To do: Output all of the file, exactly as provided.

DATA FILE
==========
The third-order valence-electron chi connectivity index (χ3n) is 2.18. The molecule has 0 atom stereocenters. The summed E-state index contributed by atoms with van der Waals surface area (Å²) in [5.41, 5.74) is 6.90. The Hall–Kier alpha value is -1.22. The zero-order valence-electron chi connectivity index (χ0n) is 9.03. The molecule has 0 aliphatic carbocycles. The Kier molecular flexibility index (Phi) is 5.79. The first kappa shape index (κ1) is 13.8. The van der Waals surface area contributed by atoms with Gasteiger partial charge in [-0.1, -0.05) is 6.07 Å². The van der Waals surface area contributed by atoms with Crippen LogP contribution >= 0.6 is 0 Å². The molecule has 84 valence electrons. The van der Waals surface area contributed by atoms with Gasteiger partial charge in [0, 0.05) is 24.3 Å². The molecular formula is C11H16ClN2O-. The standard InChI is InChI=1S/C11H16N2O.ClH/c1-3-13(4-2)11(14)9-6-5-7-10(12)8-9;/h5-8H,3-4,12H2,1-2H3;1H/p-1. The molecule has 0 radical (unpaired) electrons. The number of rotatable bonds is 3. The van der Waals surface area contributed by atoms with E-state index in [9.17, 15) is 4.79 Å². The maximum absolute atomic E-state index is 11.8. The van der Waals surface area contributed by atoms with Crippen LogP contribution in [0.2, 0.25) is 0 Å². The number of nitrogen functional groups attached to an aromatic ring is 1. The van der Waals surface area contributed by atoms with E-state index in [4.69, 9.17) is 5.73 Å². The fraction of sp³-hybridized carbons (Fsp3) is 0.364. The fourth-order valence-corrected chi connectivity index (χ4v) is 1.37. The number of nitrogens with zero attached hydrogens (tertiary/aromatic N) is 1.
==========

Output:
The third-order valence-electron chi connectivity index (χ3n) is 2.18. The molecule has 0 atom stereocenters. The summed E-state index contributed by atoms with van der Waals surface area (Å²) in [5.41, 5.74) is 6.90. The Hall–Kier alpha value is -1.22. The zero-order valence-electron chi connectivity index (χ0n) is 9.03. The molecule has 0 aliphatic carbocycles. The Kier molecular flexibility index (Phi) is 5.79. The first kappa shape index (κ1) is 13.8. The van der Waals surface area contributed by atoms with Gasteiger partial charge in [-0.1, -0.05) is 6.07 Å². The van der Waals surface area contributed by atoms with Crippen LogP contribution >= 0.6 is 0 Å². The molecule has 84 valence electrons. The van der Waals surface area contributed by atoms with Gasteiger partial charge in [0, 0.05) is 24.3 Å². The molecular formula is C11H16ClN2O-. The standard InChI is InChI=1S/C11H16N2O.ClH/c1-3-13(4-2)11(14)9-6-5-7-10(12)8-9;/h5-8H,3-4,12H2,1-2H3;1H/p-1. The molecule has 0 radical (unpaired) electrons. The number of rotatable bonds is 3. The van der Waals surface area contributed by atoms with E-state index in [9.17, 15) is 4.79 Å². The maximum absolute atomic E-state index is 11.8. The van der Waals surface area contributed by atoms with Crippen LogP contribution in [0.2, 0.25) is 0 Å². The number of nitrogen functional groups attached to an aromatic ring is 1. The van der Waals surface area contributed by atoms with E-state index in [4.69, 9.17) is 5.73 Å². The fraction of sp³-hybridized carbons (Fsp3) is 0.364. The fourth-order valence-corrected chi connectivity index (χ4v) is 1.37. The number of nitrogens with zero attached hydrogens (tertiary/aromatic N) is 1.